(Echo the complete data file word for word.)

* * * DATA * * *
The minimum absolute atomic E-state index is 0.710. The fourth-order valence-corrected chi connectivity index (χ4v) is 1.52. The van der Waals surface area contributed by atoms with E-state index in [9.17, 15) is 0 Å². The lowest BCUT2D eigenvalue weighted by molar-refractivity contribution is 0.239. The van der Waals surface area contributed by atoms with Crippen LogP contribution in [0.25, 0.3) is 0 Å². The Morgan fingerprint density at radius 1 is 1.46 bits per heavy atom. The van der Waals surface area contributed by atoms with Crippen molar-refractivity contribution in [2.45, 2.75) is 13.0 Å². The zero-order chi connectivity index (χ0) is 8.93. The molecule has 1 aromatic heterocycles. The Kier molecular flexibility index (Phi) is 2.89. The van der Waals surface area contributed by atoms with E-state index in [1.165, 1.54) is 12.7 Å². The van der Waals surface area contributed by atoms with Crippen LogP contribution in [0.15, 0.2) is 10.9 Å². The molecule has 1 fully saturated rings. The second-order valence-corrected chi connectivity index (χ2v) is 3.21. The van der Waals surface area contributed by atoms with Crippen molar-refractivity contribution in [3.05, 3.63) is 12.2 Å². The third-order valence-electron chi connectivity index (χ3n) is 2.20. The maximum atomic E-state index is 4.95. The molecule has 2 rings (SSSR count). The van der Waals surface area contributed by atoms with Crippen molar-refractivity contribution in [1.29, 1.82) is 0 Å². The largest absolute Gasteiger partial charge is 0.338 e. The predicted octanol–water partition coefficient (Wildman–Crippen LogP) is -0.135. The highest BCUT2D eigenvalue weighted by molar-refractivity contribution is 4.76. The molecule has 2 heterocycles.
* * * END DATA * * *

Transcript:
The minimum absolute atomic E-state index is 0.710. The fourth-order valence-corrected chi connectivity index (χ4v) is 1.52. The van der Waals surface area contributed by atoms with E-state index in [9.17, 15) is 0 Å². The lowest BCUT2D eigenvalue weighted by molar-refractivity contribution is 0.239. The van der Waals surface area contributed by atoms with Crippen LogP contribution in [0.25, 0.3) is 0 Å². The Morgan fingerprint density at radius 1 is 1.46 bits per heavy atom. The van der Waals surface area contributed by atoms with Crippen molar-refractivity contribution in [2.45, 2.75) is 13.0 Å². The zero-order chi connectivity index (χ0) is 8.93. The molecule has 1 aromatic heterocycles. The Kier molecular flexibility index (Phi) is 2.89. The van der Waals surface area contributed by atoms with E-state index in [1.165, 1.54) is 12.7 Å². The van der Waals surface area contributed by atoms with Crippen LogP contribution in [0.15, 0.2) is 10.9 Å². The molecule has 1 fully saturated rings. The second-order valence-corrected chi connectivity index (χ2v) is 3.21. The van der Waals surface area contributed by atoms with Crippen molar-refractivity contribution in [3.05, 3.63) is 12.2 Å². The third-order valence-electron chi connectivity index (χ3n) is 2.20. The maximum atomic E-state index is 4.95. The molecule has 2 rings (SSSR count). The van der Waals surface area contributed by atoms with Crippen molar-refractivity contribution in [1.29, 1.82) is 0 Å². The largest absolute Gasteiger partial charge is 0.338 e. The predicted octanol–water partition coefficient (Wildman–Crippen LogP) is -0.135. The highest BCUT2D eigenvalue weighted by molar-refractivity contribution is 4.76. The molecule has 2 heterocycles.